How I learned that a “free” family vacation is priceless

Growing up the kid of a Department of Defense employee (I call kids like myself military brat adjacent), I moved frequently and lived everywhere. Although I have enough travel stories to fill any sized Moleskine journal, one sticks out as an I-can’t-believe-that-actually-happened tale that gets brought out on occasions where a fun fact about myself is needed.

It was April 1998, I was nine and living in South Korea, a place I had never heard of until my dad was presented with his orders. Always the one to find a good deal, my father discovered a way to have an essentially “free” vacation. Per his job, we were eligible to sign up for Environmental Morale Leave (EML) flights, which basically amounted to extra space in cargo holds that were already headed to your chosen destination.

My brother and I were on Spring Break from school, and it was decided that we’d take a week-long trip to Misawa, Japan to visit a family friend who had recently been stationed there. My father, mother, brother and I hopped aboard an Air Force C-130 bound for Japan. Since all flights are space available, we were squeezed in among palates of cargo, strapped to what are called “jump seats”, but are more realistically compared to a cargo-netting hammock-style sling with a seatbelt. The flight came with complementary earplugs, which were necessary to bring the airplane noise down to a tolerable misery.

Anxious, and a little airsick, I held onto a tiny stuffed alligator the size of my palm; I don’t remember where I got this toy, but I death gripped it like it was all I had in this world. Halfway through the flight, my mother suggested I give it to the (younger) girl seated across from me, who was crying from the pain of near-exploding eardrums. I hesitated. She needed it more than I did, but I still needed it! We made a short stop at an airbase midway to refuel and then back in the air we were, herded like cattle on a “free” adventure. Spoiler: I gave the girl the alligator after a healthy dose of Dramamine and saltine crackers.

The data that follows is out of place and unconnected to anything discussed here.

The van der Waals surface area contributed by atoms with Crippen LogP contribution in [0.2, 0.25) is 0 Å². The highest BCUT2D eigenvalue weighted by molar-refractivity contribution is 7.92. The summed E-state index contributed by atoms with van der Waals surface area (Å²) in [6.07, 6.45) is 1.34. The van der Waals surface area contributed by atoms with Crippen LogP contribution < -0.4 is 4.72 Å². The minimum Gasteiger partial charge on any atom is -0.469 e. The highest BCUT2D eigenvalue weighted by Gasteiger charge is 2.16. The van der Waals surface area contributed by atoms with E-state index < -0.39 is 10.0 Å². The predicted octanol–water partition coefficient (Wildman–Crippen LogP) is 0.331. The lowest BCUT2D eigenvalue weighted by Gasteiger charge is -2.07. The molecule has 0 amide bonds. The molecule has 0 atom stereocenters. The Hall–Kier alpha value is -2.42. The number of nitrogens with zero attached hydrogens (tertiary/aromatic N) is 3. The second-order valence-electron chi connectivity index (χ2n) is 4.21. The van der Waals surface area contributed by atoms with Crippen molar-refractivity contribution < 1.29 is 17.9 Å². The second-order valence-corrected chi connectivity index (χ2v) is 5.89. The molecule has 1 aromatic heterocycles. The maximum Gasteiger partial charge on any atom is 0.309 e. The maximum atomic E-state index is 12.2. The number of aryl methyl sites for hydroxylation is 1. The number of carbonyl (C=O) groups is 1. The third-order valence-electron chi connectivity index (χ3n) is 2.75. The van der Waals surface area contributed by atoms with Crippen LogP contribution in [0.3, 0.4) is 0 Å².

My parents hate when I admit this, because my memory before my teen years is inexplicably fuzzy and does not lend itself to remembering the countless places and cultural experiences they exposed us to, but I don’t actually remember much of the trip itself. We saw the city’s sites, including the Buddha at Seiryū-Ji (the largest seated Buddha statue in Japan), Asamushi Aquarium, and Hirosaki Castle (built in 1611). What I do remember was that it was cold, people were very polite drivers, and it was the first time I had ever seen a bidet.

Perhaps the greatest part of the adventure, however, was the trip back home. Since EML flights are available on a space-permitting basis, they can be unpredictable. On the day of our first scheduled flight, they had so much cargo on the plane that there were only three seats available, a seat shy of our four-man-band. On the second day, the plane had some sort of emergency, and flew right over us, never stopping. The third day, the cargo being shipped was deemed too hazardous to be transported with people, so yet again we were bumped. With my father already late getting back to work, and my brother and I missing more school by the day, we had to purchase four last-minute one-way tickets on a commercial flight. Our “free” vacation had become insanely expensive overnight, and solidified the fact that I’d never make it in the military.

It’s amazing how my memory really is in the details. The uneven footing as we boarded the plane, my brother holding my hand during a particularly rough patch of air, a family sing-a-long to a silly tune as we strolled through a Japanese park. This time, perhaps like in life, it really was the journey, not the destination that mattered.

(Image via Warner Bros)

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